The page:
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Pakistan: Musharraf allies' election prospects fade

Many cite economic woes as campaigning for the Feb. 18 election picks up Friday.

Mohammed Ahmad (r.) in Lahore, Pakistan blames Musharraf's government for inflation and food shortages.

Mark Sappenfield

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A crowd has gathered around Sitara Begum. With sarcasm and desperation, she pronounces that she will give her vote in the Feb. 18 parliamentary elections to anyone who can give her a portion of clarified cooking butter. Onlookers laugh, not mocking but commiserating.

The election campaign is now getting under way in earnest, with slain leader Benazir Bhutto's party planning its first campaign rally Saturday, now that the 40-day ritual mourning period has ended. But as the world worries about terrorism, across Pakistan that fear is mixed with other, more basic concerns: how to afford dinner or stay warm amid inflation and hours-long power outages.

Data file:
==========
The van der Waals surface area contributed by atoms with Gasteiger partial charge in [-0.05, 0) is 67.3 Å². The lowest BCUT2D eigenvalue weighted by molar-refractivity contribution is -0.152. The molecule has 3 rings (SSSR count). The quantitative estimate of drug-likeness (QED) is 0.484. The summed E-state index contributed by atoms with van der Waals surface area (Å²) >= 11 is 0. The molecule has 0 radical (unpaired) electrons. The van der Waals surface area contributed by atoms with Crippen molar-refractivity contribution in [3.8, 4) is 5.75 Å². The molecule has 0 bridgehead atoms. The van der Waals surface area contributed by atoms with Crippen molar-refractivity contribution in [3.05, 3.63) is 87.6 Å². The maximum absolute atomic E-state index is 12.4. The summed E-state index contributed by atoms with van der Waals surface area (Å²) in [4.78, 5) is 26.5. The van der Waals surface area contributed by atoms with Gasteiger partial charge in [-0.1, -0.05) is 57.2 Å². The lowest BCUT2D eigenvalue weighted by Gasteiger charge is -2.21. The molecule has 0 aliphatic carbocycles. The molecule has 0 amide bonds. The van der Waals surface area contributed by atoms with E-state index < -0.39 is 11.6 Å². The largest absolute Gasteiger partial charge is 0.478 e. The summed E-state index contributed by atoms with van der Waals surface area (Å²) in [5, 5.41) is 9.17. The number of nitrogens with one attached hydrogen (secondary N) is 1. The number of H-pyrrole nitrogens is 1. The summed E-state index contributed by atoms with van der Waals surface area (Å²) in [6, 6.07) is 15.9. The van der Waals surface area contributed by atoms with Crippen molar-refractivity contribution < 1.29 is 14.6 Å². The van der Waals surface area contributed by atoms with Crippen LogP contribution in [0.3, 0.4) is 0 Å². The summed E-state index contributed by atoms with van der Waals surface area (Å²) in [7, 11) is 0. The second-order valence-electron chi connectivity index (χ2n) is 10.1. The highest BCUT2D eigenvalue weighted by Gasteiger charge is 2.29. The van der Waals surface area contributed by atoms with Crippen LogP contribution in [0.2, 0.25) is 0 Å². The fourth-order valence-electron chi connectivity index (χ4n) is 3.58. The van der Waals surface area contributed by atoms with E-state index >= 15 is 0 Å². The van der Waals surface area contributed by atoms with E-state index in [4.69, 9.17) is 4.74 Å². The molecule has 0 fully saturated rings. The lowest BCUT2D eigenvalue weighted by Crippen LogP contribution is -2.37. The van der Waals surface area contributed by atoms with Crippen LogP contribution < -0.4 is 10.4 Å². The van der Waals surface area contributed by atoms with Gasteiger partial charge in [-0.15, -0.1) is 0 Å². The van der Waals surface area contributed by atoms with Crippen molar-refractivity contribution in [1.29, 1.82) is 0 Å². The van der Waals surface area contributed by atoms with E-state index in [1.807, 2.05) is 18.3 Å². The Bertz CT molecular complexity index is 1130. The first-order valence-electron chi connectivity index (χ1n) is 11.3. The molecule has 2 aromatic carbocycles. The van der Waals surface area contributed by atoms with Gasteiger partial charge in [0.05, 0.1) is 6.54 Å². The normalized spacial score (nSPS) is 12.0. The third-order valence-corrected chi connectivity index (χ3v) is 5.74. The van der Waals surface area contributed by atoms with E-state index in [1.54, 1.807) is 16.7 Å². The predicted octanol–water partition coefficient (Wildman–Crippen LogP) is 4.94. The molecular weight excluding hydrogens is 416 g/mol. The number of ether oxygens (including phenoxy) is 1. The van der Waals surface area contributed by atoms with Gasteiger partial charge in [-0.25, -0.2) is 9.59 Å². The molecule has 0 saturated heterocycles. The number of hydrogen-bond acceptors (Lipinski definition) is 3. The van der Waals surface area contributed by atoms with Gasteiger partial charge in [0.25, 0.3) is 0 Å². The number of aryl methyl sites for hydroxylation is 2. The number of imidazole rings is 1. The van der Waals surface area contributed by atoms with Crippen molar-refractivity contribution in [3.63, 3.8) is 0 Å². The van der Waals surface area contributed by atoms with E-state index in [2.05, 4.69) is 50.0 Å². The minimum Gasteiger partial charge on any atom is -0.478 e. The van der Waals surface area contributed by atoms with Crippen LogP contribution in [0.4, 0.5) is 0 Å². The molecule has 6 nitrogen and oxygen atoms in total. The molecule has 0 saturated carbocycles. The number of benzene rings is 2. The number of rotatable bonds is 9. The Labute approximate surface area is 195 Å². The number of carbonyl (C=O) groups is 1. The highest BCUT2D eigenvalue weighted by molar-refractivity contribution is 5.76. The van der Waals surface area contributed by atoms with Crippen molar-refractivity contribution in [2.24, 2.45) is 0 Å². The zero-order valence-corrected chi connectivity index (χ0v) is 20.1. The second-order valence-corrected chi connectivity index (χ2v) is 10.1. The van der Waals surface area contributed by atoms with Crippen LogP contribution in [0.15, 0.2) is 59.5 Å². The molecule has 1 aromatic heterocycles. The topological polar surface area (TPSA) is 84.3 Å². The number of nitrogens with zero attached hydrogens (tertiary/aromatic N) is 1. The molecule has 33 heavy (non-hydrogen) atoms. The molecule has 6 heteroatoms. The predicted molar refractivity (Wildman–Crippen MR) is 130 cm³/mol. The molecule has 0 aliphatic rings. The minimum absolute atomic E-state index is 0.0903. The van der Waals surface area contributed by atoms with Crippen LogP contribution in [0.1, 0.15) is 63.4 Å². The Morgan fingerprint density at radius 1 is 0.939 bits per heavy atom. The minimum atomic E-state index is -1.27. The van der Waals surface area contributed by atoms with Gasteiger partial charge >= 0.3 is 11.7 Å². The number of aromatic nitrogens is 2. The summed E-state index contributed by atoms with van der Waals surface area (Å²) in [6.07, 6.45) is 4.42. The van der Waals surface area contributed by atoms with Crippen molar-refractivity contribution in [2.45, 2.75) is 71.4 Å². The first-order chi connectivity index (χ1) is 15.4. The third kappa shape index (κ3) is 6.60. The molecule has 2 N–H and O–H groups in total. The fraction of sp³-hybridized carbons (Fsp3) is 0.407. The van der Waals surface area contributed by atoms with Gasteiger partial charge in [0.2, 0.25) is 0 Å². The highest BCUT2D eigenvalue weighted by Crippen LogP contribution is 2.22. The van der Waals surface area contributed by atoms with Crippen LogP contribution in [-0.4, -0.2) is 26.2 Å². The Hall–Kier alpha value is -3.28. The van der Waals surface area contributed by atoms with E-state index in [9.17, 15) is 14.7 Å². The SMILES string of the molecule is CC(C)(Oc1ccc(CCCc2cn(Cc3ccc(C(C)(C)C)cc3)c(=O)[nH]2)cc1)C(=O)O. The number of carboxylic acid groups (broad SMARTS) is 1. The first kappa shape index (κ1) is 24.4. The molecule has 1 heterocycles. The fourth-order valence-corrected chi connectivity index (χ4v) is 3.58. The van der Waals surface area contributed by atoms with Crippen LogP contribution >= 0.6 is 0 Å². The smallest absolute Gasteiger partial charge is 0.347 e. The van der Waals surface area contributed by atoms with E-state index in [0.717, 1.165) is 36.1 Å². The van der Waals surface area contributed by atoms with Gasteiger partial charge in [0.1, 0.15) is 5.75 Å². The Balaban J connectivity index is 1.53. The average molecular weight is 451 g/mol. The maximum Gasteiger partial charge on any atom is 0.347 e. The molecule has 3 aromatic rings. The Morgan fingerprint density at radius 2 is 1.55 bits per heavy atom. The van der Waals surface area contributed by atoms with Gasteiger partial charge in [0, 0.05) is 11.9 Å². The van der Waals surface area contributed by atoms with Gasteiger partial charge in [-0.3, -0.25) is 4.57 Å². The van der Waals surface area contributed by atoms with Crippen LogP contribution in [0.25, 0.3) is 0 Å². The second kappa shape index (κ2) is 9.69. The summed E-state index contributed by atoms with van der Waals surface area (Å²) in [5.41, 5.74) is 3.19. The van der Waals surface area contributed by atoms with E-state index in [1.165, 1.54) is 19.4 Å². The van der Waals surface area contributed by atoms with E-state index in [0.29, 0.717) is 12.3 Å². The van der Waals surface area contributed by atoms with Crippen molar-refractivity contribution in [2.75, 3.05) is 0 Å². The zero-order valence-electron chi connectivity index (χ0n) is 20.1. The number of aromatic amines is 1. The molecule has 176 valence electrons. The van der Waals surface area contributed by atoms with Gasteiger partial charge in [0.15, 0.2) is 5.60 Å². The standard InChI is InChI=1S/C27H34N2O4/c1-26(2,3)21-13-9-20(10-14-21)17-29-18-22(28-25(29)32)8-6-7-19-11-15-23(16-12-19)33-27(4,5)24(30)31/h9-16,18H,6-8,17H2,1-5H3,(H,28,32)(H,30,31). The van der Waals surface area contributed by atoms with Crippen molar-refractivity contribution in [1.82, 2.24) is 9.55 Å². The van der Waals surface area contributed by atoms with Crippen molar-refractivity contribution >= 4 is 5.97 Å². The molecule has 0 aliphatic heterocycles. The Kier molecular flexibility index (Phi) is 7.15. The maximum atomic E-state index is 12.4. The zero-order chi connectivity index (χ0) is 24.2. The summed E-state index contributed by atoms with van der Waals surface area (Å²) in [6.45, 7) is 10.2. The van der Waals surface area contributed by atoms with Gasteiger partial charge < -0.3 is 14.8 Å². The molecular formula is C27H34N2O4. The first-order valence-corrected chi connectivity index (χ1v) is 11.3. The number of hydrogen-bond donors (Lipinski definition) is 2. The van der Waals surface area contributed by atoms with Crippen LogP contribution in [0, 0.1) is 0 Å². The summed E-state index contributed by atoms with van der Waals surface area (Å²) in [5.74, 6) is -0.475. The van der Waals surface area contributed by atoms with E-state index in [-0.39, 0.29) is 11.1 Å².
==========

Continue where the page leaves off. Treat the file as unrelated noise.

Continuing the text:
These are the issues – largely overlooked outside Pakistan – that are perhaps most likely to motivate Pakistanis on election day. Interviews here as well as opinion polls suggest that Pakistanis want new leadership. While they have no great hope that anyone else is the solution, they agree it is time to give someone other than President Pervez Musharraf and his allies a chance.

"Because of the high prices of commodities, people have changed their priorities and want to vote for some other party," says Mohammed Akram, standing in front of the government store, wrapped in a red checkered scarf to ward off the cold. "This government has cast off the poor."


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